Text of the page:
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Gov. Jerry Brown's budget proposals; political rhetoric and violence; an L.A. city councilman's ethics

January 13, 2011

Tough budget choices

Re "Brown offers budget built on pain, hope," Jan. 11, and "Gov. seeks cuts, tax extensions," Jan. 9

Gov. Jerry Brown has the horrendous task of balancing California's budget, but there is something very incongruous about where some of the major cuts will fall.

The Times reports that deep cuts will be imposed on those programs and services "that lend a hand to the needy." Welfare spending will receive significant cuts, and there will be cuts in Medi-Cal.

These are exactly the kinds of programs for which governments exist and that are most effective.

I resent the statement by the president of the California Business Roundtable that balancing the budget "requires everyone to stop denying reality and, ultimately, to sacrifice." Children should not have to bear any of these costs. In my opinion, California businesses are the greatest welfare recipients of all.

Ralph Mitchell

Monterey Park

Brown's intended cuts in spending notwithstanding, he certainly cannot expect voters to approve extending the tax increases on income, vehicles and sales.

Indeed, attempting to tie tax extensions to protecting school funds simply won't cut it, particularly when teachers unions funded his election and the education establishment refuses to rise above failing.

There will be no restoration of voters' faith in the state government without complete reform. The defeat of Proposition 23, and the voter-assisted economic suicide that will be AB 32's implementation, will see to that.

Daniel B. Jeffs

Apple Valley

Your Jan. 11 article on Brown's new budget was enlightening and thorough.

The holes, however, are not in your article but rather in Brown's proposed cuts. I find it very interesting that California is the only jurisdiction in the Unites States (of 22 oil-producing states) that doesn't have an oil extraction tax.

Because proposals to tax the four major oil producers in California — Chevron, ExxonMobile, Shell and Occidental, which made more than

$45 billion in profits in 2009 and more than $100 billion in 2008 — have failed, why isn't an extraction tax on the table?

Valerie Shaw

Los Angeles

As certain as the arrival of said pain is the continued hypocrisy of our state legislators.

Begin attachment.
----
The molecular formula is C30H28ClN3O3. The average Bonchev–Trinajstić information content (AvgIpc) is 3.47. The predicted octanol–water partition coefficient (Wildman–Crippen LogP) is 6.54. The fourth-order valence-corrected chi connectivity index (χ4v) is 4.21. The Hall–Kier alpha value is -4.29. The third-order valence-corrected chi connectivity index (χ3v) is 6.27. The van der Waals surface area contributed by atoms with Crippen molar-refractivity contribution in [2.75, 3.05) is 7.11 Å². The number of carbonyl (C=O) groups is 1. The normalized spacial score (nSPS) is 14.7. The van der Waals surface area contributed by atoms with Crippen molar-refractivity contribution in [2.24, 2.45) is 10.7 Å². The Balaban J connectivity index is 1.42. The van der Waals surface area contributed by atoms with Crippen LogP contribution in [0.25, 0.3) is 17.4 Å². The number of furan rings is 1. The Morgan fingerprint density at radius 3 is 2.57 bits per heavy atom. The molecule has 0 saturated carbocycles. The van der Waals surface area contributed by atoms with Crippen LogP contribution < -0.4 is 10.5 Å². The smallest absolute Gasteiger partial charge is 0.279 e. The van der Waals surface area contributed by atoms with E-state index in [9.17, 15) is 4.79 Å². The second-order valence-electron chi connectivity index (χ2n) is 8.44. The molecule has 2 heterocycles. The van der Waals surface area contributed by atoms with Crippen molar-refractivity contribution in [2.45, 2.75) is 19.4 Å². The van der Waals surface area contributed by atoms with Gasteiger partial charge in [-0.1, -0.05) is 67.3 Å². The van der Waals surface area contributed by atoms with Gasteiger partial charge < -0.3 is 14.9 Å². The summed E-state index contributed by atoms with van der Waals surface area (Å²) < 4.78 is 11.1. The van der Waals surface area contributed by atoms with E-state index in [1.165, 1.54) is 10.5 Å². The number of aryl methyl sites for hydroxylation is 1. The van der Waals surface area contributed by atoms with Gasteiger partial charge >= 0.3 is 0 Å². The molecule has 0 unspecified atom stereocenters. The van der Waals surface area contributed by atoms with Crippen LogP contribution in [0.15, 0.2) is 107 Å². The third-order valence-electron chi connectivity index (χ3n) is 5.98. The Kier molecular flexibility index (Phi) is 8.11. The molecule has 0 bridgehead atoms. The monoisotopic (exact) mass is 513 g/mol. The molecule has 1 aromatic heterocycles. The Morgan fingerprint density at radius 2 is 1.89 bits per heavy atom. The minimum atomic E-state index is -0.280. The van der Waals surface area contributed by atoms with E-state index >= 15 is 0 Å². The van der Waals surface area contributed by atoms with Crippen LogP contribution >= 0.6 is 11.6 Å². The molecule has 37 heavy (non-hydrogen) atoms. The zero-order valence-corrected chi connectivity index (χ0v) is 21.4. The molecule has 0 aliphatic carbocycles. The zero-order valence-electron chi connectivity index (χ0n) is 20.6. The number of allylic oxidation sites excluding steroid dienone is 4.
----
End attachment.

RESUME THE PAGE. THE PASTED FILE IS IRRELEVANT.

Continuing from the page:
Senate President Pro Tem Darrell Steinberg (D-Sacramento), "who bitterly resisted similar reductions proposed by former Gov. Arnold Schwarzenegger," now exhibits "a different outlook."

Congratulations, senator. While things got worse and our state circled the drain, you just had to wait for a fellow Democrat to propose a reality-based budget before you'd buy in. Because of you and all the other elected liberals who postponed resolving this mess, the fix will hit harder, last longer and carry a higher price tag.

Thanks for looking beyond party affiliation and doing our state right — not.

Glenn Toth

Playa Del Rey

Last month, anti-tax activists were quick to point out that the extension of Bush-era tax cuts was not a tax cut but merely maintained the status quo.

Why do I expect that the same folks will call Brown's proposal to extend current state taxes a tax hike?

Carl Siechert


Poisonous atmosphere

Re "Vitriol and violence," Editorial, Jan. 11

It is clear that you try to be fair, but you cannot explain away Sarah Palin's part in the poisoned atmosphere. It was not just the map with gun sights targeting certain districts but also her constant use of gun-related metaphors and similarly hateful utterings.

Glenn Beck is stirring up a lot of hate too, having implied that the government set up concentration camps.

These are just a few examples of the speech that helps push some unstable individuals over the edge.

This is not "the left" trying to score points. It is reasonable people of both parties sickened by the dangerous levels of hate on the airwaves.

Lisa Eriksen

Redondo Beach

You write, "The right bears the brunt of responsibility for this poisoned atmosphere."

What about the campaign ad last year by Democratic Sen. Joe Manchin (W.Va.) in which he actually shot a copy of the climate-change bill?

Incendiary political debate has been going on since we became a country. Remember Aaron Burr and Alexander Hamilton?

What happened Saturday was the act of a lone "crazy" person.

Dafni Black

Culver City

Zine's view

Re "Zine says friend poses no conflict," Jan. 10

As your article reports, no conflict-of-interest laws have been violated because of my personal relationship. I recused myself from the final discussion and vote on an LAX construction contract to avoid any appearance of impropriety. This recusal was my choice.

In more than nine years as a city councilman, I have cast thousands of votes. Your article referenced just a few of these. You failed to state that these specific votes passed with unanimous support, and only one involved an issue in my district. They were routine matters, and no special treatment was given to anyone.

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